The TL431 is just a fancy zener diode which can have its zener voltage adjustable by two external resistors. However, it already comes with internal 2.5V zener voltage without any adjustment. Adding resistors would enable user to change the zener voltage upwards. In the circuit, we just want 2.5V so no resistors is needed and I just connect the "adjust" terminal to the output pin.

    R6 and R7 is *NOT* there for zener voltage adjustment but together with C4 to filter the supply ripples to enable the TL431 to work more efficiently.

    The part number is just for simulation purposes. You can use any P type MOSFET with current of a few hundreds of mA. You can even use a PNP darlington transistor if the P-MOSFET is difficult to source.

    Absolutely no problem there. The relay coil resistance value(how low it can be) is only limited by the maximum current capability of the semiconductor that drives it, in this case the MOSFET.

    It has no significant at all. It is just a label for me to plot the waveform on the simulation graph.

    Yes. It is a 10KΩ variable resistor, .5 means 50% setting so set in the middle. Its there so I don't have to use two 5KΩ separate resistors for the simulation as I might have to adjust it for the best simulation results. If the setting is .6, then it means a 4KΩ and 6KΩ resistors.

    If you look carefully, most site just copy among each others without quoting the source. Some of the sites then broke up the whole circuit into parts for whatever purposes.

    In short, the circuit functions like the following:

    1. the two LM393s, with one input fixed at voltage around 2.5V(by the TL431) and the other input connects to the variable resistor which divide down the DC supply voltage into around 2.5V. We will call this sense voltages. The DC voltage is related to the AC voltage by a fixed ratio. See the green comment on the circuit diagram in bottom left corner.

    2. the LM393s shares a common output via two diodes and adjustment of the variable resistors will change the input sense voltage so as to keep both comparators output high at normal external AC voltage.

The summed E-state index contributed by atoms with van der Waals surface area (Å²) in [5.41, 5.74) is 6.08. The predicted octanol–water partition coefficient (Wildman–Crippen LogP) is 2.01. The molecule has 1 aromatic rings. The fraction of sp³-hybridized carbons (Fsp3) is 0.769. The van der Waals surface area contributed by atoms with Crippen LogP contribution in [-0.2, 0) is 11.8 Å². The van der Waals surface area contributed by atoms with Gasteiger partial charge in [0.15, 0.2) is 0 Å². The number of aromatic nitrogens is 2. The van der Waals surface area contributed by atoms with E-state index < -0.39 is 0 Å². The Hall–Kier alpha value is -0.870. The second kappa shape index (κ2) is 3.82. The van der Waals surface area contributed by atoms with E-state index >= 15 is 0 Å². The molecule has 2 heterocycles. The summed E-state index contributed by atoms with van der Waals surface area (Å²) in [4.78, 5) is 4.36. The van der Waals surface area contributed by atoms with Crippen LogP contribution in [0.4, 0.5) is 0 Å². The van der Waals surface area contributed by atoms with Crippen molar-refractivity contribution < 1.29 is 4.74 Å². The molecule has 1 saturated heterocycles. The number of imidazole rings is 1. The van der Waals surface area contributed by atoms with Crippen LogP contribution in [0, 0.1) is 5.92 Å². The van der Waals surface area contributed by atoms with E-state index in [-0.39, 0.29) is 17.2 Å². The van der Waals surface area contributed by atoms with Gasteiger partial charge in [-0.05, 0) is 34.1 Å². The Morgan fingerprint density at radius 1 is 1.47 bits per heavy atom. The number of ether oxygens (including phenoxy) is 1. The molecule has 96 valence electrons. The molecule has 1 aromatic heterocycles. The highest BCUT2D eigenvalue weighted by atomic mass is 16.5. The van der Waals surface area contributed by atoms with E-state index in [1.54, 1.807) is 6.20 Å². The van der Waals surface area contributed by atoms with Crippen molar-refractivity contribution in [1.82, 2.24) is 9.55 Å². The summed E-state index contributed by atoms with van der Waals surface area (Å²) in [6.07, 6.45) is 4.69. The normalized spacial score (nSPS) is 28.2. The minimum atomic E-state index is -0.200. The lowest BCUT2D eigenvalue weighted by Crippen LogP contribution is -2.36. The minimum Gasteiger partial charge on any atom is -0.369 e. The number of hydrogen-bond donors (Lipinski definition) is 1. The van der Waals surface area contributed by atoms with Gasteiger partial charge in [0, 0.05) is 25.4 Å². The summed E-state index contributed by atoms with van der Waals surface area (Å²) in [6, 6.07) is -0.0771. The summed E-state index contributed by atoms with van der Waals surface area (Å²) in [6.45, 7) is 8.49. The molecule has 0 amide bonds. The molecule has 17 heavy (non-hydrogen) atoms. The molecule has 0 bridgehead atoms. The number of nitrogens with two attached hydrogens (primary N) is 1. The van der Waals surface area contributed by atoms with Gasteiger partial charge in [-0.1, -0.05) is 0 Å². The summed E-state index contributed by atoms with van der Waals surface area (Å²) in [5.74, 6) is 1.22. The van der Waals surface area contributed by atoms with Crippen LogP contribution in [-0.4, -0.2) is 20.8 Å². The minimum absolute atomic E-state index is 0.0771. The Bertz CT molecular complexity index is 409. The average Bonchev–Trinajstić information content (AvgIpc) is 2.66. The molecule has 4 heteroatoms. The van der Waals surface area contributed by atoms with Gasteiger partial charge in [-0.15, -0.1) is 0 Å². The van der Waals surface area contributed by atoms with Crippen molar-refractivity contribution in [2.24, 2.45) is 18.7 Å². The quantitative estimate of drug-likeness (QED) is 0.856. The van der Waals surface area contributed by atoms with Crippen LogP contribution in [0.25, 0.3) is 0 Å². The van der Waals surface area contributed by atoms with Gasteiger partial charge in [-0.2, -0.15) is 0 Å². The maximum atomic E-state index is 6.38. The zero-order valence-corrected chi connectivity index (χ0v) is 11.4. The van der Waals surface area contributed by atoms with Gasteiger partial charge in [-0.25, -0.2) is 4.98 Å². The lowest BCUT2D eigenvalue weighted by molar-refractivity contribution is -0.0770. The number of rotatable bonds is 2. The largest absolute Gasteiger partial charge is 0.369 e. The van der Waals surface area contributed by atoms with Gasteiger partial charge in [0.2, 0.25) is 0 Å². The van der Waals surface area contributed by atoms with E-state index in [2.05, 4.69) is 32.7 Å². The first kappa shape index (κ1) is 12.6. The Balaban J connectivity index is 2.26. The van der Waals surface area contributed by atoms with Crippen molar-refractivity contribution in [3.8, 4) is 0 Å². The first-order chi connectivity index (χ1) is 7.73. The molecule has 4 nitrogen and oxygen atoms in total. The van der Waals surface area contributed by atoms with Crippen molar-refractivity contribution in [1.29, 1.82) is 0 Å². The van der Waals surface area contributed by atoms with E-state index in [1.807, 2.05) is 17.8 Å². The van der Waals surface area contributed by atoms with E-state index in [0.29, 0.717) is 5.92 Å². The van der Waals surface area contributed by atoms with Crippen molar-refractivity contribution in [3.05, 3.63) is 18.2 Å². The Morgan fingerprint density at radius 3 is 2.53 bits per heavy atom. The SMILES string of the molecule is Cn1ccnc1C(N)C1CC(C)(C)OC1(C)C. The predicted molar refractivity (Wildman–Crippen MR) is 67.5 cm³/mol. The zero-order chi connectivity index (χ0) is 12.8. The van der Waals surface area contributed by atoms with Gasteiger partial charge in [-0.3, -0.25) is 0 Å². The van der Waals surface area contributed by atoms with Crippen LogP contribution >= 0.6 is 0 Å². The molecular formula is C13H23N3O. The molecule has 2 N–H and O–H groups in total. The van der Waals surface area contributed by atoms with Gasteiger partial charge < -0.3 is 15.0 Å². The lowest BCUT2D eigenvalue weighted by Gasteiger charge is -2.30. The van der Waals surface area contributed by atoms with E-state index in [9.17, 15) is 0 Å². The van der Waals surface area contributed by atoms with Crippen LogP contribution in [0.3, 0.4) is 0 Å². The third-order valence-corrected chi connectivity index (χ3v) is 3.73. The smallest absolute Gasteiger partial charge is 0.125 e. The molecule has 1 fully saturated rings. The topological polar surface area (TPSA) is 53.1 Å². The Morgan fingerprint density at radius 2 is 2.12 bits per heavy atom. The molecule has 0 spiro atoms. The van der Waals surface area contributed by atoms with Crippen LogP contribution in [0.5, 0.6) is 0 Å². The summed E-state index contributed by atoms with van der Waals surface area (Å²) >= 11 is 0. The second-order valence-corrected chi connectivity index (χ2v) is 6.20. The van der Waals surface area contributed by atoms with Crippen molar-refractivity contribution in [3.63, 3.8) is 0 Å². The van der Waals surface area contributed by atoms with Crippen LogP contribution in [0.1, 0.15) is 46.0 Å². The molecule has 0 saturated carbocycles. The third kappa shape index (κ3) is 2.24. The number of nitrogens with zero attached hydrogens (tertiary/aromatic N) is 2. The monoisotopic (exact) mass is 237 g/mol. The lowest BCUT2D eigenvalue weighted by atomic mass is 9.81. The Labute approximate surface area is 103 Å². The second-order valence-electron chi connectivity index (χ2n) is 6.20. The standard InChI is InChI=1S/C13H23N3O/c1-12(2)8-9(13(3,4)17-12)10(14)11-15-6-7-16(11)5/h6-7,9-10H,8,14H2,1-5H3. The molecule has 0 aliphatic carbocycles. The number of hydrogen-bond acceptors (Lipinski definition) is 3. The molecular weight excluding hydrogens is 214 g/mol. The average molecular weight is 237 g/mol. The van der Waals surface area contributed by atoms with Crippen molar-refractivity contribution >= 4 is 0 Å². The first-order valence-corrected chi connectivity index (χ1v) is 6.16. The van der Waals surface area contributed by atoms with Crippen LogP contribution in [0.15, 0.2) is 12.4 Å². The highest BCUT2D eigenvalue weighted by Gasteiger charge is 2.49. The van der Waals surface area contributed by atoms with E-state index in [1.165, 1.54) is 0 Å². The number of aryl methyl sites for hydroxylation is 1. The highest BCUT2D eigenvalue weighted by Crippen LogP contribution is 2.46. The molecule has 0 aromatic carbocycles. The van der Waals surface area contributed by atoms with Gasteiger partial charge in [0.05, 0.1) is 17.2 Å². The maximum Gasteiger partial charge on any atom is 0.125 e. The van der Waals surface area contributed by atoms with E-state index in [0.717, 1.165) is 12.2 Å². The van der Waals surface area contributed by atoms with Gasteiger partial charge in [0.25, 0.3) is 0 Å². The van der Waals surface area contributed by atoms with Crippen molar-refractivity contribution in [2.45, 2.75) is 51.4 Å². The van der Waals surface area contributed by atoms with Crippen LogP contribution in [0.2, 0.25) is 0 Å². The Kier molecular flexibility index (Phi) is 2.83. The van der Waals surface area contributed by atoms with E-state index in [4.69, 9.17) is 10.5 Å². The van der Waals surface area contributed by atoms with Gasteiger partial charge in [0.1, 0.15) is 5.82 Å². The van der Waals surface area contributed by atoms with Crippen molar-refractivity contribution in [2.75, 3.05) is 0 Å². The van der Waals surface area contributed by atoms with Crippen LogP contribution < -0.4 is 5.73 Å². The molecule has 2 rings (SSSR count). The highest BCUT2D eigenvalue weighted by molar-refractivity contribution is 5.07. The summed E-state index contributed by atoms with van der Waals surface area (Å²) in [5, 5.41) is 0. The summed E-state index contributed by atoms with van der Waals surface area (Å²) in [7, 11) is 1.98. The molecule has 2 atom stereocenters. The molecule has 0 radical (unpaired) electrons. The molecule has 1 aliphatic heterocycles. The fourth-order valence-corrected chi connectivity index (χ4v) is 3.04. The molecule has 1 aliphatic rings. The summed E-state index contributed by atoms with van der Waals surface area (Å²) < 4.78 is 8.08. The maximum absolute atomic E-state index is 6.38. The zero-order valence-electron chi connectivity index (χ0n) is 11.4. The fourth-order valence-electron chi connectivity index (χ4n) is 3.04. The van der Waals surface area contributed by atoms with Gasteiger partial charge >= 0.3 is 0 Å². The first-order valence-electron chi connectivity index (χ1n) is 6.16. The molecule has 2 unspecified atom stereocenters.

3. at any one time, the comparators output will both be high or one of them goes low(because of external over or under voltage).

    4. via a capacitor, the comparator output is coupled to the trigger input of the 555 timer, which forms a monostable, with timing of a few seconds. The 555 will trigger if there is either a over voltage or under voltage detection occurrence. Its pin#3 output will goes high.

    5. the final output relay is driven by a P-ch MOSFET, where its gate is drive by the LM393 output *OR* the 555 output via the diode D4. A low on the comparator output will drive the MOSFET and thus the relay. A high on the 555 output will drive the gate high thus prevent the relay from operating.

    So, even if the comparator wants to drive the relay to cut off the supply, the relay will not operate because the triggered 555 says not yet.

    6. if the over/under voltage situation has gone before the 555 timed out(a timing determined by R3/C3), the comparators output go high. Everything is good so no relay operation occurs. This is shown in the first part of my simulation(from t=0s to t=30s) where the abnormal AV voltage happens for a second or two and return to normal. Note that the output of the 555 changes but the relay does not operate, shown by no current in R14.

    7. if the over/under voltage situation persists, the 555 will time out and so the relay will now be driven by the comparator to cut off the supply to your appliance. This is shown as the remaining part of the simulation(t>30s) where the over/under voltage situation lasts for more than a few seconds. At around t=32, the circuit sense over voltage and 555 triggered. At t=38, 555 timed out and relay operates to cut off the appliance.

    8. after the 555 time out, if the supply returns to normal, the comparators output will go high again and the relay shut off.

    I hope my explanation is clear for you to follow.

    By the way, what is the actual over voltage and under voltage settings that you want the circuit to operate in real life situation?

    You will be having a difficult time to verify that circuit can really operate correctly unless you have a variac to actually create the under/over voltage situation at the AC input to the rectifier.
     
  7. sakbd.2010

    Thread Starter Member

    Sep 19, 2010
    39
    0
    Hi, Chung,

    Thanks again, very nice explanation...

    Regarding setting up the circuit with presets : You are right I don't hv a variac. But I can set the over voltage very easily with the inverter itself. I know it can supply anywhere from 250 ~320 VAC . I set it up for 260VAC backup, but It got preset to get the voltage as high as 320VAC and my computers and other stuff works just fine, though for safety I lowered it to 260VAC. so, High voltage setup is no problem. But I hv no way to simulate the actual low voltage setup as it cannot supply lower then 250VAC at 50 Hz.